A mainstream outlet accepted my pitch on what media refuses to say about US empire – then refused to let me say it | WHAT REALLY HAPPENED

A mainstream outlet accepted my pitch on what media refuses to say about US empire – then refused to let me say it

This is a story about how the media works. Specifically, it’s about my failed attempt to publish an article with the mainstream media about some of the things that news outlets consistently avoid when they cover US/UK foreign policy.

You’re maybe thinking, “That’s your own fault – why would you ever have thought you could get an article about what the mainstream media refuses to say into the mainstream media?”

Well, because there’s an online network of non-profit outlets called The Conversation whose remit is to give academics like me a platform to convey journalistic versions of their research. The Conversation says it sees universities as “a giant newsroom” and the resultant articles are reprinted for free by newspapers. Operating internationally for about a decade, it has a combined reach of 40 million people.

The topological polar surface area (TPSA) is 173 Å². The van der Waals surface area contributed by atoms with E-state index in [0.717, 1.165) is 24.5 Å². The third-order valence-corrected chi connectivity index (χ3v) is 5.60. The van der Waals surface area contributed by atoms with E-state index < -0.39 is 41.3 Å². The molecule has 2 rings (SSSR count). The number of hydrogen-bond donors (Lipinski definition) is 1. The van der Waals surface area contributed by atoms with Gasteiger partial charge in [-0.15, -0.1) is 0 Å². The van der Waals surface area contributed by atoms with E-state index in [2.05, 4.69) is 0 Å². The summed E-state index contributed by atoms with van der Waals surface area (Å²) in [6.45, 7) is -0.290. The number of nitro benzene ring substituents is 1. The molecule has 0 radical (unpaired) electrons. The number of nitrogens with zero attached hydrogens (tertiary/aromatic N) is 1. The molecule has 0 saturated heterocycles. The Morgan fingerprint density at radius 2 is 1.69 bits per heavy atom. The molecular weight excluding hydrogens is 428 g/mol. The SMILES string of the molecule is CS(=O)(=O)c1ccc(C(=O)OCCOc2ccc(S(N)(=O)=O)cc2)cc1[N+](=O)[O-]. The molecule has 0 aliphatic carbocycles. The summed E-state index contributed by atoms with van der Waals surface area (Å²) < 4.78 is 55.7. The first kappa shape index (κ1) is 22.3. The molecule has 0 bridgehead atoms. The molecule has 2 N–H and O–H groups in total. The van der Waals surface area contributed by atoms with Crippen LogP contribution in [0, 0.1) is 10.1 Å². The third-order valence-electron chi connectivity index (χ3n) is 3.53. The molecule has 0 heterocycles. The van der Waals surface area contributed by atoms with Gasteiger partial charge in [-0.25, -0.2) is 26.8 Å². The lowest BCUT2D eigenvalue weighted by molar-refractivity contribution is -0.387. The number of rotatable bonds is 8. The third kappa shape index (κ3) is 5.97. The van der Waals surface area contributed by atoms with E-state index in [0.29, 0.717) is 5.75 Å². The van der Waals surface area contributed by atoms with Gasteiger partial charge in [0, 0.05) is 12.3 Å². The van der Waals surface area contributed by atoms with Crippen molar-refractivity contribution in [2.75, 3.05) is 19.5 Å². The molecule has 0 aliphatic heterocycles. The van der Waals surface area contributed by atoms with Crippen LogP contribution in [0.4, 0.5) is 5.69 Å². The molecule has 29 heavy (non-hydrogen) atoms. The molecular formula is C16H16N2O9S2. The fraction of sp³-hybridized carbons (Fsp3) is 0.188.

I had already written two articles for The Conversation in 2017 and 2018 that critiqued the politics of the US film and music industries, respectively. The former piece has racked up 121,000 views and both were republished by the Independent newspaper in the UK and elsewhere.

So I decided to pitch a new article to The Conversation outlining the predictive aspects of renowned professors Edward Herman and Noam Chomsky’s “propaganda model,” identifying heavily skewed foreign policy coverage over the past half a century. I sought support from other propaganda model specialists and The Conversation assigned me an editor.

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